When Lions general manager Bob Quinn looked to bolster his secondary during the 2019 offseason, cornerback Justin Coleman was a name that rose to the top of the list.
Coleman, the former Patriots and Seahawks defensive back, had an impressive beginning to his career and was an intriguing free-agent target at the time.
Coleman proceeded to ink a four-year, $36 million contract with Detroit -- one of the richest contracts for a slot corner in the game today.
Coleman had a solid first year for the Lions but did not live up to his expensive contract.
In 2019, Coleman played in all 16 games and recorded 54 total tackles, three forced fumbles, and one interception. He was fairly productive, but still not what Detroit was looking for.
In his defense, he did have to play out of position at times as a result of ex-Lions corner Darius Slay missing time due to injury. It forced Coleman to have to slide into Slay's role as a cover corner -- not a strong suit of Coleman's and it showed.
With the departure of Slay, the pressure falls even more on Coleman to perform at a high level.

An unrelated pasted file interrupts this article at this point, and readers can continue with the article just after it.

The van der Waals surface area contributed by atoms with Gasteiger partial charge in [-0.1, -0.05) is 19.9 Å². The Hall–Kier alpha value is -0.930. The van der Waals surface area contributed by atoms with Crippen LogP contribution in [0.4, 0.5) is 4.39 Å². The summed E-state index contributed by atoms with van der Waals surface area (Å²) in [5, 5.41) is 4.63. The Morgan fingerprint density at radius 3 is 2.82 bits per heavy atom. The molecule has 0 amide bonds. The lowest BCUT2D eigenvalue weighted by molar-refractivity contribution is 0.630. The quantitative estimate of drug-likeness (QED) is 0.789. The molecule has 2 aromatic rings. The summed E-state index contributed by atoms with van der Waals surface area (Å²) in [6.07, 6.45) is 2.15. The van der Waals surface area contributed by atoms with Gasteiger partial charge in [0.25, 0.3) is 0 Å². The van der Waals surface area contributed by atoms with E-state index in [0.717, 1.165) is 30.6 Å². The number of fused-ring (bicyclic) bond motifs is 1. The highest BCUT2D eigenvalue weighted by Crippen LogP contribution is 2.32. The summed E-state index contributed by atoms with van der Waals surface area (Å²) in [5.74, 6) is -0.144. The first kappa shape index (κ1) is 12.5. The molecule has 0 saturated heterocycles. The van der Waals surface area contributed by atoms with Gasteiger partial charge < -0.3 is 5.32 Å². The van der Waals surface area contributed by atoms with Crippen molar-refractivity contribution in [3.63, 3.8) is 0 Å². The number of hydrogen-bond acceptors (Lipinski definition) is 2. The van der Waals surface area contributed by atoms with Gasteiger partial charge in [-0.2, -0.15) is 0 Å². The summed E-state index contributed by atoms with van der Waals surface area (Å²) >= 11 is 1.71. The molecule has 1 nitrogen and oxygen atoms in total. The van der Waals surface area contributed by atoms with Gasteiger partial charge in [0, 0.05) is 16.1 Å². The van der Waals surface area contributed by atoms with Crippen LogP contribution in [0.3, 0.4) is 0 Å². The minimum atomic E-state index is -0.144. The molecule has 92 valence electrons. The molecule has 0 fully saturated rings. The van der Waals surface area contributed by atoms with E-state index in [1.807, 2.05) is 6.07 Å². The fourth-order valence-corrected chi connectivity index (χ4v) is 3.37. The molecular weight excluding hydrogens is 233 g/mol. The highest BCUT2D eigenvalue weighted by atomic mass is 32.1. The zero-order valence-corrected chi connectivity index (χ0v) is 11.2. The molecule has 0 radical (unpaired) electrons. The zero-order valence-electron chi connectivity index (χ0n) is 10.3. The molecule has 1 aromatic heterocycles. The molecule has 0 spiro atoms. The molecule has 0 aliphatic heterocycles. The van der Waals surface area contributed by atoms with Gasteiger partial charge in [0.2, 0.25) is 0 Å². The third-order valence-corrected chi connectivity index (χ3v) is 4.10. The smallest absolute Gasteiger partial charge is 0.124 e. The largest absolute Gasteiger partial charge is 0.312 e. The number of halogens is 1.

He is now joined in the cornerback's room by veteran Desmond Trufant, who signed with Detroit this offseason, and 2020 first-round pick Jeff Okudah.
Even with just one year in the Motor City under his belt, Coleman holds experience and familiarity with Lions head coach Matt Patricia's defense.
If the Lions are to be successful in 2020, the secondary has to undoubtedly be better than what it was a season ago. And I believe that starts with Coleman improving upon his play.
Coleman, who primarily guards the slot receiver of opposing teams, is looking to make a huge difference this upcoming season.
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The amount of snaps that Coleman will get remains to be seen, however.
He saw nearly 85 percent of defensive snaps for the Lions in 2019, but with the new acquisitions in the secondary, those numbers may fall.
If Coleman is to maintain his large role in the Lions' defense in 2020, he must take another step forward.
For him to be worth all the money he's being paid, Coleman has to have an even more productive campaign than a year ago.